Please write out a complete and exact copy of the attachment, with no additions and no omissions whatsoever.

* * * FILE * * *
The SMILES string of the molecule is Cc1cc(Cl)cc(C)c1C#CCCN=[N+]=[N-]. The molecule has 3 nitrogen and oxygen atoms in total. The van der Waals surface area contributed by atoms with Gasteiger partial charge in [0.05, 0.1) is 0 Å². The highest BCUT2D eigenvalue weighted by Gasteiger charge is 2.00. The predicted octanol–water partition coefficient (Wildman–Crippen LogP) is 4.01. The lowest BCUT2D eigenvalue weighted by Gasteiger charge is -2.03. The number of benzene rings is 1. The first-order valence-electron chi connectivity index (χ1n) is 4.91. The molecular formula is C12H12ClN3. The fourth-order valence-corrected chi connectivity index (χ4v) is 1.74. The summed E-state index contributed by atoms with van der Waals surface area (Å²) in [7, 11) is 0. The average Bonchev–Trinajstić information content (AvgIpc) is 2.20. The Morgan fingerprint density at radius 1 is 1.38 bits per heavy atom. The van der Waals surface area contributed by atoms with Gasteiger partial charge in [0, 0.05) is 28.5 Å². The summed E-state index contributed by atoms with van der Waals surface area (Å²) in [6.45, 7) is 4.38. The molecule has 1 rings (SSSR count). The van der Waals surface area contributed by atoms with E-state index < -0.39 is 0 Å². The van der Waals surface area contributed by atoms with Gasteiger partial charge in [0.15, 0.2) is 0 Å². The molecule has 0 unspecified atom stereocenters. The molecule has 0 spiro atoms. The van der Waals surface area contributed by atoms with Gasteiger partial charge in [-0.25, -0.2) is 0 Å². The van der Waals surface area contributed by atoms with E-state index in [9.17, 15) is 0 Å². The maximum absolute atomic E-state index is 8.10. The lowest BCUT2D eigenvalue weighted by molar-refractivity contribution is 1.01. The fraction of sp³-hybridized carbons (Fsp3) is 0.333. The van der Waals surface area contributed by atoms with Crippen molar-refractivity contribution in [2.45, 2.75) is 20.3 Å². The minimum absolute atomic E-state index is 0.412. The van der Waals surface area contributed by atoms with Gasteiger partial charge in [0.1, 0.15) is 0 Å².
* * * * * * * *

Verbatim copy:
The SMILES string of the molecule is Cc1cc(Cl)cc(C)c1C#CCCN=[N+]=[N-]. The molecule has 3 nitrogen and oxygen atoms in total. The van der Waals surface area contributed by atoms with Gasteiger partial charge in [0.05, 0.1) is 0 Å². The highest BCUT2D eigenvalue weighted by Gasteiger charge is 2.00. The predicted octanol–water partition coefficient (Wildman–Crippen LogP) is 4.01. The lowest BCUT2D eigenvalue weighted by Gasteiger charge is -2.03. The number of benzene rings is 1. The first-order valence-electron chi connectivity index (χ1n) is 4.91. The molecular formula is C12H12ClN3. The fourth-order valence-corrected chi connectivity index (χ4v) is 1.74. The summed E-state index contributed by atoms with van der Waals surface area (Å²) in [7, 11) is 0. The average Bonchev–Trinajstić information content (AvgIpc) is 2.20. The Morgan fingerprint density at radius 1 is 1.38 bits per heavy atom. The van der Waals surface area contributed by atoms with Gasteiger partial charge in [0, 0.05) is 28.5 Å². The summed E-state index contributed by atoms with van der Waals surface area (Å²) in [6.45, 7) is 4.38. The molecule has 1 rings (SSSR count). The van der Waals surface area contributed by atoms with E-state index < -0.39 is 0 Å². The van der Waals surface area contributed by atoms with Gasteiger partial charge in [0.15, 0.2) is 0 Å². The molecule has 0 unspecified atom stereocenters. The molecule has 0 spiro atoms. The van der Waals surface area contributed by atoms with Gasteiger partial charge in [-0.25, -0.2) is 0 Å². The van der Waals surface area contributed by atoms with E-state index in [9.17, 15) is 0 Å². The maximum absolute atomic E-state index is 8.10. The lowest BCUT2D eigenvalue weighted by molar-refractivity contribution is 1.01. The fraction of sp³-hybridized carbons (Fsp3) is 0.333. The van der Waals surface area contributed by atoms with Crippen molar-refractivity contribution in [2.45, 2.75) is 20.3 Å². The minimum absolute atomic E-state index is 0.412. The van der Waals surface area contributed by atoms with Gasteiger partial charge in [0.1, 0.15) is 0 Å².